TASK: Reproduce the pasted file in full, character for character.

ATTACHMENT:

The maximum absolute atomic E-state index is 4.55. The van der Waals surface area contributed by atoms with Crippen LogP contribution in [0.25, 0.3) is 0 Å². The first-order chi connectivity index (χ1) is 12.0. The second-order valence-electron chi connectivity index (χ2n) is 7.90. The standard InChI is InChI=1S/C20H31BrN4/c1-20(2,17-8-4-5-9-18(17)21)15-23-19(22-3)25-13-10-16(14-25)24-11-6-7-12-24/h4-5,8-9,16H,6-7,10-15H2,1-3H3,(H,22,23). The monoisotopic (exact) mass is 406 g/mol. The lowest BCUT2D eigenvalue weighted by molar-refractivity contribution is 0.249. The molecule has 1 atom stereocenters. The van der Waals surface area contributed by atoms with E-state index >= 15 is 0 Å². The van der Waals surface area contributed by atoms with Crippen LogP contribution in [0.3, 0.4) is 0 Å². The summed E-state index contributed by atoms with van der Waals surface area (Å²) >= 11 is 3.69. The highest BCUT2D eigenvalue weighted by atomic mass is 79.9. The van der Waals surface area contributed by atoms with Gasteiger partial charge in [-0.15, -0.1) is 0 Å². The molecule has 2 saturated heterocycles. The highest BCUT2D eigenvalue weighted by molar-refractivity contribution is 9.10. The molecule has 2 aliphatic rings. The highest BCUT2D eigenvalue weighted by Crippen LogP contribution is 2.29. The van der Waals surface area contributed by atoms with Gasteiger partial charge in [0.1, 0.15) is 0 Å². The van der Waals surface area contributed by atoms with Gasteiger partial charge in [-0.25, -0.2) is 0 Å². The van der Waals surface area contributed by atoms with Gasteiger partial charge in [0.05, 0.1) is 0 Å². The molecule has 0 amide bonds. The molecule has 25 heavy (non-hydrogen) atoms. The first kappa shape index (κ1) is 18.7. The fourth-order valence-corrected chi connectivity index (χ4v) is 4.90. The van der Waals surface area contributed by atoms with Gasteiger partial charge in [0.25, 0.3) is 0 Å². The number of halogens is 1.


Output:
The maximum absolute atomic E-state index is 4.55. The van der Waals surface area contributed by atoms with Crippen LogP contribution in [0.25, 0.3) is 0 Å². The first-order chi connectivity index (χ1) is 12.0. The second-order valence-electron chi connectivity index (χ2n) is 7.90. The standard InChI is InChI=1S/C20H31BrN4/c1-20(2,17-8-4-5-9-18(17)21)15-23-19(22-3)25-13-10-16(14-25)24-11-6-7-12-24/h4-5,8-9,16H,6-7,10-15H2,1-3H3,(H,22,23). The monoisotopic (exact) mass is 406 g/mol. The lowest BCUT2D eigenvalue weighted by molar-refractivity contribution is 0.249. The molecule has 1 atom stereocenters. The van der Waals surface area contributed by atoms with E-state index >= 15 is 0 Å². The van der Waals surface area contributed by atoms with Crippen LogP contribution in [0.3, 0.4) is 0 Å². The summed E-state index contributed by atoms with van der Waals surface area (Å²) >= 11 is 3.69. The highest BCUT2D eigenvalue weighted by atomic mass is 79.9. The van der Waals surface area contributed by atoms with Gasteiger partial charge in [-0.15, -0.1) is 0 Å². The molecule has 2 saturated heterocycles. The highest BCUT2D eigenvalue weighted by molar-refractivity contribution is 9.10. The molecule has 2 aliphatic rings. The highest BCUT2D eigenvalue weighted by Crippen LogP contribution is 2.29. The van der Waals surface area contributed by atoms with Gasteiger partial charge in [0.1, 0.15) is 0 Å². The van der Waals surface area contributed by atoms with Gasteiger partial charge in [-0.25, -0.2) is 0 Å². The van der Waals surface area contributed by atoms with Gasteiger partial charge in [0.05, 0.1) is 0 Å². The molecule has 0 amide bonds. The molecule has 25 heavy (non-hydrogen) atoms. The first kappa shape index (κ1) is 18.7. The fourth-order valence-corrected chi connectivity index (χ4v) is 4.90. The van der Waals surface area contributed by atoms with Gasteiger partial charge in [0.25, 0.3) is 0 Å². The number of halogens is 1.